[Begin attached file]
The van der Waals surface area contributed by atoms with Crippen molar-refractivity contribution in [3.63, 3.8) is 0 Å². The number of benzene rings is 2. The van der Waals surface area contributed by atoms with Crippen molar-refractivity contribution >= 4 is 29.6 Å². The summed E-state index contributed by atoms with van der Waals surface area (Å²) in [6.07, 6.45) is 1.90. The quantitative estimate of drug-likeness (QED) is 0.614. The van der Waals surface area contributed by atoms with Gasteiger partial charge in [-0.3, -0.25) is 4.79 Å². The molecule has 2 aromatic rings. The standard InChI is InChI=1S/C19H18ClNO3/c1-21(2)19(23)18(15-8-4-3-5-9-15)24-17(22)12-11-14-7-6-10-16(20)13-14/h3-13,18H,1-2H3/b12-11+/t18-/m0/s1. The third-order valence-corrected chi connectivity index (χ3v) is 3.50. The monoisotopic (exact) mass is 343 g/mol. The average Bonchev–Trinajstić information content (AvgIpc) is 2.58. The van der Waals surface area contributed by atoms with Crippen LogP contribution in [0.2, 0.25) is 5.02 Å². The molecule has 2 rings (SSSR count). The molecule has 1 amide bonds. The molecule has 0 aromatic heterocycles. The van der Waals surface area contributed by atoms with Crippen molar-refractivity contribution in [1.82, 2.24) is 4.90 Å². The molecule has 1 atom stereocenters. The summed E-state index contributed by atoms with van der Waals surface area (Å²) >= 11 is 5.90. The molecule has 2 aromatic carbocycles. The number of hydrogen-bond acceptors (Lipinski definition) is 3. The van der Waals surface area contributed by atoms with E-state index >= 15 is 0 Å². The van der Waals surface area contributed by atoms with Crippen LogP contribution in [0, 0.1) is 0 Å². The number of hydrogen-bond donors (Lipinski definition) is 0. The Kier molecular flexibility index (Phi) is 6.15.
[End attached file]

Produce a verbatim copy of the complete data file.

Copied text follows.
The van der Waals surface area contributed by atoms with Crippen molar-refractivity contribution in [3.63, 3.8) is 0 Å². The number of benzene rings is 2. The van der Waals surface area contributed by atoms with Crippen molar-refractivity contribution >= 4 is 29.6 Å². The summed E-state index contributed by atoms with van der Waals surface area (Å²) in [6.07, 6.45) is 1.90. The quantitative estimate of drug-likeness (QED) is 0.614. The van der Waals surface area contributed by atoms with Gasteiger partial charge in [-0.3, -0.25) is 4.79 Å². The molecule has 2 aromatic rings. The standard InChI is InChI=1S/C19H18ClNO3/c1-21(2)19(23)18(15-8-4-3-5-9-15)24-17(22)12-11-14-7-6-10-16(20)13-14/h3-13,18H,1-2H3/b12-11+/t18-/m0/s1. The third-order valence-corrected chi connectivity index (χ3v) is 3.50. The monoisotopic (exact) mass is 343 g/mol. The average Bonchev–Trinajstić information content (AvgIpc) is 2.58. The van der Waals surface area contributed by atoms with Crippen LogP contribution in [0.2, 0.25) is 5.02 Å². The molecule has 2 rings (SSSR count). The molecule has 1 amide bonds. The molecule has 0 aromatic heterocycles. The van der Waals surface area contributed by atoms with Crippen molar-refractivity contribution in [1.82, 2.24) is 4.90 Å². The molecule has 1 atom stereocenters. The summed E-state index contributed by atoms with van der Waals surface area (Å²) >= 11 is 5.90. The molecule has 2 aromatic carbocycles. The number of hydrogen-bond acceptors (Lipinski definition) is 3. The van der Waals surface area contributed by atoms with E-state index >= 15 is 0 Å². The van der Waals surface area contributed by atoms with Crippen LogP contribution in [0, 0.1) is 0 Å². The number of hydrogen-bond donors (Lipinski definition) is 0. The Kier molecular flexibility index (Phi) is 6.15.